On Seizures, Syncope and Science
By Dan Limmer
One of the ways I keep up with emergency medicine is by subscribing to emails from emergency medicine publishers and websites, with Medscape and Lippincott being two good examples. They provide an overview of recently published research papers, many of which are relevant to EMS. I always scan the emails for topics of interest in my practice and frequently look at the original paper the article is based on.
One example I recently saw is the following article:
This caught my eye because I am fascinated by the concepts of differential diagnosis and assessment. The paper told me things I knew, like lip smacking, auras and tongue biting seemed to indicate seizure. A prolonged period of altered mental status also tended to indicate seizure. One thing surprised me. I had always believed that incontinence was a pretty reliable indication of seizure in a patient who had experienced altered mental status when bystander and family reports were inconclusive. It turns out that — in this small group of patients — incontinence was more likely to occur in syncope than seizure.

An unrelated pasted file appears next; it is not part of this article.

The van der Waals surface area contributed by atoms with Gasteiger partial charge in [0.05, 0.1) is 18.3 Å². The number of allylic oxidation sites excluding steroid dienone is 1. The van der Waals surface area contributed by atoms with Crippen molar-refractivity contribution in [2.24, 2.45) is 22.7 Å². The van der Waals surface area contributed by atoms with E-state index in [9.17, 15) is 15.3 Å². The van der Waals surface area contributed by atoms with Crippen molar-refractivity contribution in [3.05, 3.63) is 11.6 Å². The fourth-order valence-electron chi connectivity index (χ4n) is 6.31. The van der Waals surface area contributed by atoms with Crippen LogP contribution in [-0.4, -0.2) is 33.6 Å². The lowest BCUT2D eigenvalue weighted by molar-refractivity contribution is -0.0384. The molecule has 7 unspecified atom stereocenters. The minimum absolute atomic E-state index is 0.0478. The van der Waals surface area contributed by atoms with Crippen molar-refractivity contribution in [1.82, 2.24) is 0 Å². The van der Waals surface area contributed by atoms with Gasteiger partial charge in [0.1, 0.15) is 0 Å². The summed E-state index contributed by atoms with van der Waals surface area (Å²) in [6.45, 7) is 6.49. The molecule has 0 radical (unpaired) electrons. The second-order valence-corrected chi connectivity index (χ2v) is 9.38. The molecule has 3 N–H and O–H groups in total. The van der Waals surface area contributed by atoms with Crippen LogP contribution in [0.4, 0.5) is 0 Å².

As I digested this information I thought about how it might change my thinking and diagnosis. I also wondered how this might be digested by others in EMS. EMS providers often struggle with things perceived as ambiguous or without detailed clinical application.
If I were to summarize my impressions of the article, I would say:
- even hospital clinicians have difficulty differentiating seizure from syncope,
- patients present wildly differently even with the same underlying condition and
- there seem to be few smoking guns as clues in these cases.
Each patient has to be evaluated and treated according to their individual presentation. I now know additional things to look for and a better sense of the clinical validity of each sign or symptom alone.
Given this information, would everyone come to the same conclusions? Probably not—and that’s OK. Yet in EMS we often have trouble with gray areas or inconclusive statements. There are three broad stroke ways that this material may be misinterpreted or written off:
- It doesn’t apply to EMS – this is a paper based on hospital practice and neurological specialists.
- It isn’t conclusive – if it doesn’t tell me how to tell a seizure from syncope, it doesn’t help me.
- Making false assumptions – So next time I see incontinence, it is syncope. Right?
Not all research papers (or textbooks for that matter) provide everything you need to know about a topic. It is up to the reader to carefully read, analyze, think and apply each bit of information to clinical practice. It combines with experience and existing knowledge to form that mature approach to practice.
If you are an educator reading this blog post, put the linked article up on the screen in your next class and ask your students to write down (anonymously) what they learned from the article and how they believe it applies to their practice of EMS. Collect the answers, read them to get a feel of where your students stand, then discuss the article in class.
We’d love to hear how it goes!